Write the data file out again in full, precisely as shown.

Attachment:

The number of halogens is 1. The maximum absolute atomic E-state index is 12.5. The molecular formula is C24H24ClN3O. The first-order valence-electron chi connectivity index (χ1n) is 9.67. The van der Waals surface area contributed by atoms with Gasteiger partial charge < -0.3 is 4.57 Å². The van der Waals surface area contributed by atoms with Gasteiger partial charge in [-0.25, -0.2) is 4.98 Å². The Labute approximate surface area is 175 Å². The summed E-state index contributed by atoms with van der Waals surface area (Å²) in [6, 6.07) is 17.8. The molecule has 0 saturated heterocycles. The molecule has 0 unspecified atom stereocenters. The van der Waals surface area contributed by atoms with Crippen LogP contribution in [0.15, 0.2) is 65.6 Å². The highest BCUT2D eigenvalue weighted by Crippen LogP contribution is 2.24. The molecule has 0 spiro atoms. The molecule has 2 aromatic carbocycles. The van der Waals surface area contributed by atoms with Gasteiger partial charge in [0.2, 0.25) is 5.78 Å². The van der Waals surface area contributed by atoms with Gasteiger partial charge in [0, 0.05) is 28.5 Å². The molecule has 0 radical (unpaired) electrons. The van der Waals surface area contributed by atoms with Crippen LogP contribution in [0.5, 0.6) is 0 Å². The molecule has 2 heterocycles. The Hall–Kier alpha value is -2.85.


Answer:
The number of halogens is 1. The maximum absolute atomic E-state index is 12.5. The molecular formula is C24H24ClN3O. The first-order valence-electron chi connectivity index (χ1n) is 9.67. The van der Waals surface area contributed by atoms with Gasteiger partial charge < -0.3 is 4.57 Å². The van der Waals surface area contributed by atoms with Gasteiger partial charge in [-0.25, -0.2) is 4.98 Å². The Labute approximate surface area is 175 Å². The summed E-state index contributed by atoms with van der Waals surface area (Å²) in [6, 6.07) is 17.8. The molecule has 0 saturated heterocycles. The molecule has 0 unspecified atom stereocenters. The van der Waals surface area contributed by atoms with Crippen LogP contribution in [0.15, 0.2) is 65.6 Å². The highest BCUT2D eigenvalue weighted by Crippen LogP contribution is 2.24. The molecule has 0 spiro atoms. The molecule has 2 aromatic carbocycles. The van der Waals surface area contributed by atoms with Gasteiger partial charge in [0.2, 0.25) is 5.78 Å². The van der Waals surface area contributed by atoms with Gasteiger partial charge in [0, 0.05) is 28.5 Å². The molecule has 0 radical (unpaired) electrons. The van der Waals surface area contributed by atoms with Crippen LogP contribution in [0.5, 0.6) is 0 Å². The molecule has 2 heterocycles. The Hall–Kier alpha value is -2.85.